Last month, the Bay Area had its own San Francisco Fashion Week with the theme “Tech Drives Fashion”, and those three words could not have been a better motto for this event. Fashion and technology are two industries that have always been in contradiction. And yet virtual reality is bringing a perfect symbiosis of both worlds.

For centuries, fashion has been an industry dominated by elites, followed by a happy few who get the privilege to be invited to a runway show. However, virtual reality has drastically changed the game by making those runway shows accessible to anyone (well, anyone with a VR headset).

Thanks to platforms like Nowfashion or Obsess (release TBA), we get to be seated front row, and experience the show as if we were actually attending the  Fashion Week. And by that I mean every fashion week: Paris, Milan, New York, Tokyo, everything becomes within reach. In the words of Misha Nonoo, fashion designer: “That’s the beauty of digital; somebody has a front row seat while sitting in their armchair.”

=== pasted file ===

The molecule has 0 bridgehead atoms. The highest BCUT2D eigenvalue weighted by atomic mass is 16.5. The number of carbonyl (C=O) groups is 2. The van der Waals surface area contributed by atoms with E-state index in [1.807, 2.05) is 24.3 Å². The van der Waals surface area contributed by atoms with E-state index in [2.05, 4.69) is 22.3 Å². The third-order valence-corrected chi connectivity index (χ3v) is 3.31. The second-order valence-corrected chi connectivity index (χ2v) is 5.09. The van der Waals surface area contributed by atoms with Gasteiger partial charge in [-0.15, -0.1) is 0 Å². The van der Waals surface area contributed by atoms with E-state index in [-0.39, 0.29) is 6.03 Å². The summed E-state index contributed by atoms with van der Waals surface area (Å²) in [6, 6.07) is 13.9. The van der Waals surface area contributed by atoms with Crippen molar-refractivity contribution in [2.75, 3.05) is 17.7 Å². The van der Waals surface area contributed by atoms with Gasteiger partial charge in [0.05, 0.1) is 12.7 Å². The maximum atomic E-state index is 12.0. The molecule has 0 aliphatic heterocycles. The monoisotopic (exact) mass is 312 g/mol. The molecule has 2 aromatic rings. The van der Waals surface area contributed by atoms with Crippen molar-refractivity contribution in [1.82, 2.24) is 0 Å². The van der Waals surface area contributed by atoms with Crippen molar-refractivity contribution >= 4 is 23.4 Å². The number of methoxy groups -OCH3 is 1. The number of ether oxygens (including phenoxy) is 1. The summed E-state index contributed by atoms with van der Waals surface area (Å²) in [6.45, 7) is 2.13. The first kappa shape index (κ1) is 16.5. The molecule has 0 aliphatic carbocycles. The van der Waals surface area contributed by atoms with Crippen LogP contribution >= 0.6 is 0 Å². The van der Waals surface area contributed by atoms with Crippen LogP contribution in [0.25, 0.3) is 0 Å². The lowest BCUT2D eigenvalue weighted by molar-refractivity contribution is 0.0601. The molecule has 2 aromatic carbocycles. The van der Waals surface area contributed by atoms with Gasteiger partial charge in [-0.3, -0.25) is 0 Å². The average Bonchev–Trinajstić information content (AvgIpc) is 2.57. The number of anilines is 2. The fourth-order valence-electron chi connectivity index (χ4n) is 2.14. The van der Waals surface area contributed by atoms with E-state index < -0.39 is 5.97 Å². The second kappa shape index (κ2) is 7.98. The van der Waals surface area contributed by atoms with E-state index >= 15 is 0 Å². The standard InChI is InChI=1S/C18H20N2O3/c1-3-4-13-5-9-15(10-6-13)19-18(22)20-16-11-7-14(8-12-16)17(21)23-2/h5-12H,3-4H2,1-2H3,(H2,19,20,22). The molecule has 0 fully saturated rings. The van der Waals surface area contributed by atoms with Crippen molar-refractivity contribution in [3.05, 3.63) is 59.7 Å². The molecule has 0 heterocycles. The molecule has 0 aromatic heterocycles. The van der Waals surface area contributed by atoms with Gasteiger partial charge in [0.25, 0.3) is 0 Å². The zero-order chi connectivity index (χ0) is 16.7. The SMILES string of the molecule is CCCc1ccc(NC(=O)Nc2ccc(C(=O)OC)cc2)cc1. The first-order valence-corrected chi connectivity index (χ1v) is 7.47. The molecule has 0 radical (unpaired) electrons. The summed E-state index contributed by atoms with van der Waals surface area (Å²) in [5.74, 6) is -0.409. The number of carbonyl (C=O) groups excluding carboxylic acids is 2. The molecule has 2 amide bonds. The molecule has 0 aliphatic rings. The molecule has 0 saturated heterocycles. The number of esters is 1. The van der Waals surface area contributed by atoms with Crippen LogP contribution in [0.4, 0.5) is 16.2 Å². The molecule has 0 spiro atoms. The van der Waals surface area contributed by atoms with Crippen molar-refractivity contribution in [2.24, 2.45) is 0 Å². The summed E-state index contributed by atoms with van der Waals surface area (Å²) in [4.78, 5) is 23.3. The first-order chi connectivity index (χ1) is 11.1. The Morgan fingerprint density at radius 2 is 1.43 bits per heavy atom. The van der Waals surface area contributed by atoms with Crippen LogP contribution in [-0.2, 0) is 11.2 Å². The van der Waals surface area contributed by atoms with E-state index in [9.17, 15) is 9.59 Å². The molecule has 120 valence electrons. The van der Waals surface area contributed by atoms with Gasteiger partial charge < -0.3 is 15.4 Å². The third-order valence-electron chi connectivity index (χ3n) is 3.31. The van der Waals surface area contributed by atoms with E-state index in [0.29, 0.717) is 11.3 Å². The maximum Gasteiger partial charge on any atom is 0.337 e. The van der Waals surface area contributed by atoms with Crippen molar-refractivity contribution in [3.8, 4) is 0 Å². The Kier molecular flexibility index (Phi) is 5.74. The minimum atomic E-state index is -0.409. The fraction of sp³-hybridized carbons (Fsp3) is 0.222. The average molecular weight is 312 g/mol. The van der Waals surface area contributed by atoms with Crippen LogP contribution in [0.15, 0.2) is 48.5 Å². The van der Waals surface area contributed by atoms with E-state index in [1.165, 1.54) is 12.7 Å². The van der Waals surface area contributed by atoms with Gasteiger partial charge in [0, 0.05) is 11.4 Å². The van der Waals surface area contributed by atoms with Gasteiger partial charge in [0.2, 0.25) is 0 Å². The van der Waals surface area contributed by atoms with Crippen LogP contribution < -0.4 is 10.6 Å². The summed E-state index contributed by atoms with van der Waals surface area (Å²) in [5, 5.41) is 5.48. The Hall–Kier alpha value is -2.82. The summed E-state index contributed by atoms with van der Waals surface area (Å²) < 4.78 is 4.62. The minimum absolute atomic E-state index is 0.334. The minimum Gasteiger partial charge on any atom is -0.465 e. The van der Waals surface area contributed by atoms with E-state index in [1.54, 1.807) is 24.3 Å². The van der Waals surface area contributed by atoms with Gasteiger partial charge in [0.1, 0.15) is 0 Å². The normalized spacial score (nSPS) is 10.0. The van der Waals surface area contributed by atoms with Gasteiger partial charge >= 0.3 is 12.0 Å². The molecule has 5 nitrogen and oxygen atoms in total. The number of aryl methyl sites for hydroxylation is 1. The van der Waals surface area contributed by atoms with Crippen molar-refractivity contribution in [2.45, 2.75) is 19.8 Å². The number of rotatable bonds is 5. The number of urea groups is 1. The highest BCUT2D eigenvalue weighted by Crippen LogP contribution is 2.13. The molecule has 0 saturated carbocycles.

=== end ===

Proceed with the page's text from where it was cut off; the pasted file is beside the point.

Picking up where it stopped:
Although it might seem like something that was inaugurated in San Francisco, it is quite the opposite. In February 2014, Topshop created one of the first runway 360° video and made it available to Londoners during three days following the Topshop show. Dior was the first high-fashion brand to create their own VR headset, -designed in Dior’s own workshops- called “Dior Eyes”. It was just a matter of time before Balenciaga, Rebecca Minkoff, Tommy Hilfiger and many more followed them and created their own virtual reality product.

 

Other companies are trying to improve in-store customer experience with virtual reality mirrors, which allow customers to try different outfits on a virtual version of their body, and finally end the hassle of changing rooms. Fashion retail experts are confident that virtual reality will transform the way consumers interact with brands. 

 

Some other, more adventurous minds skipped the entertaining part of VR and are already anticipating VR as a sales channel, and by that they intend to disrupt the classical e-commerce scheme.

Because when it comes to online shopping, the experience can be very overwhelming, boring and flat. Have you noticed that we shop for clothing exactly the same way that we shop for gardening tools? Because all e-commerce sites share that squared, scroll-down design that gives so little space to creativity. We expect that in the next few years we will be able to browse clothing through our VR headset to see the products in 3D, as they should be.

Although it’s all still in research phase, we are confident that entrepreneurs will quickly catch-up on the technology and we expect some major changes in the way we shop for clothing.

 

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